Retail Investors Ruling The Indian Stock Market
- Foreign portfolio investors are pulling out money, but domestic investors are keeping up market sentiment
- Domestic investors, including retail investors, HNIs and domestic institutional investors, are driving the market
- The share of domestic investors has overtaken FPI inflows in 2021-22
The Indian stock market seems to be maturing day by day and so are the investors. The corrections after the 2021 rally did not deter the retail investors to invest in the market. Systematic investment plan (SIPs), a favourite with investors looking at investing in the equity market through mutual funds, have been witnessing high inflows. The inflows reached an all-time high in the month of March, at Rs 12,328 crore.
So, while at one side foreign portfolio investors (FPIs) are pulling out money from the market, on the other, domestic institutional investors (DIIs) are pumping money in the market. The market direction, which used to be largely decided by the FPIs, seems to be dictated by domestic investors. This is evident from the limited market fall despite record FPI outflow. As per the Central Depository Services Limited (CDSL) data, FPIs have pulled Rs 1,75,198 crore from January 1, 2022 till May 28, 2022. They have pulled Rs 1,66,299 crore from equities alone over the same period.
Increasing Share of Domestic Investors
Research by Prime Database shows the emergence of an interesting dynamic in the market. According to Prime Database, the share of retail (individuals with up to Rs 2 lakh investment), high net-worth individuals (HNIs) and DIIs in companies listed on the National Stock Exchange (NSE) as a whole reached an all-time high of 23.34 per cent as on March 31, 2022, well above the FPI share of 20.15 per cent, showcasing the rise of domestic individual investors and the huge counter-balancing role they have played against foreign investors.
To put this in perspective further, as on March 31, 2015, the FPI share was 23.32 per cent, while the combined share of retail investors, HNIs and DIIs was just 18.47 per cent.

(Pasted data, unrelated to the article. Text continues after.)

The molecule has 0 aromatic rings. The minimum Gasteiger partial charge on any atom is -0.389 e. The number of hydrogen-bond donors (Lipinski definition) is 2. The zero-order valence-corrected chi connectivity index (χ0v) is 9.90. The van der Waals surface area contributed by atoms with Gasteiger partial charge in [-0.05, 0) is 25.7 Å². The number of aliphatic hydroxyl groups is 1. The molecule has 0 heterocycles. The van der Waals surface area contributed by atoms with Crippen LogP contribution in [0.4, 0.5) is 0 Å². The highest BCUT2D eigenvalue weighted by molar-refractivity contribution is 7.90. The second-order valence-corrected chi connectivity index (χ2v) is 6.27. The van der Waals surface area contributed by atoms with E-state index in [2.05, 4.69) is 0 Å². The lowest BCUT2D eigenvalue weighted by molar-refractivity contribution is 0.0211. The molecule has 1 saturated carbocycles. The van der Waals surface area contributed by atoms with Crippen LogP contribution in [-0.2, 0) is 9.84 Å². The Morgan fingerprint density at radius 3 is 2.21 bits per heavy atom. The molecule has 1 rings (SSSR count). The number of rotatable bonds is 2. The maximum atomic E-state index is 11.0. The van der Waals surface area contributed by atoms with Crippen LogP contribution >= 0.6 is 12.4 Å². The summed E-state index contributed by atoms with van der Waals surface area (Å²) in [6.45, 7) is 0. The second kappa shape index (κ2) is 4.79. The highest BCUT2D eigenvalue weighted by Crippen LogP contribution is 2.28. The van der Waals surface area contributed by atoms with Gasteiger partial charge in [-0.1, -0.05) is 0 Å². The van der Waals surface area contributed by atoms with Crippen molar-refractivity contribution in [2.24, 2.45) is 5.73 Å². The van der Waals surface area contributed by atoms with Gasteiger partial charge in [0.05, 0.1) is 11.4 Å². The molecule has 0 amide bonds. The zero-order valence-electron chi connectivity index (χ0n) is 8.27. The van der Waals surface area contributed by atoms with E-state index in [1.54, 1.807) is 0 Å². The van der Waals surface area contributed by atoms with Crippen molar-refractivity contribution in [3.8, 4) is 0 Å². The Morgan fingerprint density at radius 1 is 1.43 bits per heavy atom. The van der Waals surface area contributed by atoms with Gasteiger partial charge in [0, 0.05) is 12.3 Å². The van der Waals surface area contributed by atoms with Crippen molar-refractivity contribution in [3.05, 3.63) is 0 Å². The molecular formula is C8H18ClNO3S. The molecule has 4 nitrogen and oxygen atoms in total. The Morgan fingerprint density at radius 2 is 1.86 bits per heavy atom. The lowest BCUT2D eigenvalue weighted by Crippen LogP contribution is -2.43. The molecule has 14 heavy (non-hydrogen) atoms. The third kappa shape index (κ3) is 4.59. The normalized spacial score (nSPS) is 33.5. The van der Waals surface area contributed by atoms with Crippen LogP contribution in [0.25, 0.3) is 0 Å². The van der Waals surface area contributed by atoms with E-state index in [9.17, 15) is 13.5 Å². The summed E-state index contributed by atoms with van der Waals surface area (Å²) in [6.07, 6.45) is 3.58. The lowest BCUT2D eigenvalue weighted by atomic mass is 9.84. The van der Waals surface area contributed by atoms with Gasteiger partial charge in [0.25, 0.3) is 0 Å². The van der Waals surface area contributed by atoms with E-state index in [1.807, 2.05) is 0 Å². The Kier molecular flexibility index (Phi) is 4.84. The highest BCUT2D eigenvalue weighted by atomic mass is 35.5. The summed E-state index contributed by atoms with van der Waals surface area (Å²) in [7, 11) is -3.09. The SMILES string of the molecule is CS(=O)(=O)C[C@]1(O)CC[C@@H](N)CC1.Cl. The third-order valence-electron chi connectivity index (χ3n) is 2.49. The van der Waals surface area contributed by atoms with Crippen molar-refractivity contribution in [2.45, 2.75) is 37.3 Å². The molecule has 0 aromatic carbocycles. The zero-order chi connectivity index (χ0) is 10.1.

Interestingly, on the domestic front, the share of retail investor in companies listed on NSE is almost the same as the share of domestic mutual funds with 7.42 per cent and 7.75 per cent, respectively, as on March 31, 2022.
More Demat Accounts, More Retail Money
The multifold rise in the number of demat accounts in the last two years shows how retail investors are reposing their faith in the growth of the Indian economy.
According to two depositories, NSDL and CDSL, the total number of demat accounts is 9.28 crore as on April 30, 2022. This number is almost three times the number recorded as of March 2020. According to CDSL, the total number of demat accounts was 2.12 crore in March 2020, which has grown to 6.50 crore in April 30, 2022.
A higher number of demat accounts means there is more money from the retail investors in the stock market.
The share of retail investors in companies listed on NSE reached an all-time high of 7.42 per cent as on March 31, 2022, from 7.33 per cent as on December 31, 2021, as per primeinfobase.com, an initiative of PRIME Database Group. In Indian rupee value terms, too, retail holding in companies listed on NSE reached an all-time high of Rs 19.16 lakh crore from Rs 19.05 lakh crore on December 31, 2021, an increase of 0.56 per cent.
MF Inflows Adding to DII Growth
Equity mutual funds have been consistently attracting inflows amid a volatile stock market environment and continued FPIs outflow. This segment has seen net inflow in the last 13 consecutive months. The higher inflows have led to higher holdings in listed companies.
The share of DIIs, which include domestic mutual funds, insurance companies, banks, financial institutions, pension funds and others, also increased to 13.70 per cent as on March 31, 2022 from 13.21 per cent as on December 31, 2021, on the back of net inflows from DIIs of a huge Rs 1,03,689 crore during the quarter. In rupee value terms, DII holding too went up to an all-time high of Rs 35.35 lakh crore as on March 31, 2022, an increase of 3.05 per cent over the last quarter.
The Indian retail investor has realised the importance of equity investing. Equity could be volatile in the interim but has the potential to deliver better returns in the long term. The early you start, there is a fair chance of making better returns in the long term.
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